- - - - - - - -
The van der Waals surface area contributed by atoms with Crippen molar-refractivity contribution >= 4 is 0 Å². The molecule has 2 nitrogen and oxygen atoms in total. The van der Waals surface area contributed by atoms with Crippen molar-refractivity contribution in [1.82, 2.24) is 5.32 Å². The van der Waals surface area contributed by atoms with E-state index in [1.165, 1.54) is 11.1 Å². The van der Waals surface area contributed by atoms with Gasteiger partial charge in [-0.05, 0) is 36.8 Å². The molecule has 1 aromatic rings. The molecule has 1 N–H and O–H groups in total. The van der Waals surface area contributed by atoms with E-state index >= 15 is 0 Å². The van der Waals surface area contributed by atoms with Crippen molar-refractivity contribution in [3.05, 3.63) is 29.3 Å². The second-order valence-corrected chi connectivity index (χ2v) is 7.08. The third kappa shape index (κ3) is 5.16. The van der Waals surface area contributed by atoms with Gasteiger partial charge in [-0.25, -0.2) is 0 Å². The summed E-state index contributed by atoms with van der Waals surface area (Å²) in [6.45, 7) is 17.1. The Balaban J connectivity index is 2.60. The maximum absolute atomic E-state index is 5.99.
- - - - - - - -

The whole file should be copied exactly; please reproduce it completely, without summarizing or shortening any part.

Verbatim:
The van der Waals surface area contributed by atoms with Crippen molar-refractivity contribution >= 4 is 0 Å². The molecule has 2 nitrogen and oxygen atoms in total. The van der Waals surface area contributed by atoms with Crippen molar-refractivity contribution in [1.82, 2.24) is 5.32 Å². The van der Waals surface area contributed by atoms with E-state index in [1.165, 1.54) is 11.1 Å². The van der Waals surface area contributed by atoms with Gasteiger partial charge in [-0.05, 0) is 36.8 Å². The molecule has 1 aromatic rings. The molecule has 1 N–H and O–H groups in total. The van der Waals surface area contributed by atoms with E-state index >= 15 is 0 Å². The van der Waals surface area contributed by atoms with Crippen molar-refractivity contribution in [3.05, 3.63) is 29.3 Å². The second-order valence-corrected chi connectivity index (χ2v) is 7.08. The third kappa shape index (κ3) is 5.16. The van der Waals surface area contributed by atoms with Gasteiger partial charge in [-0.25, -0.2) is 0 Å². The summed E-state index contributed by atoms with van der Waals surface area (Å²) in [6.45, 7) is 17.1. The Balaban J connectivity index is 2.60. The maximum absolute atomic E-state index is 5.99.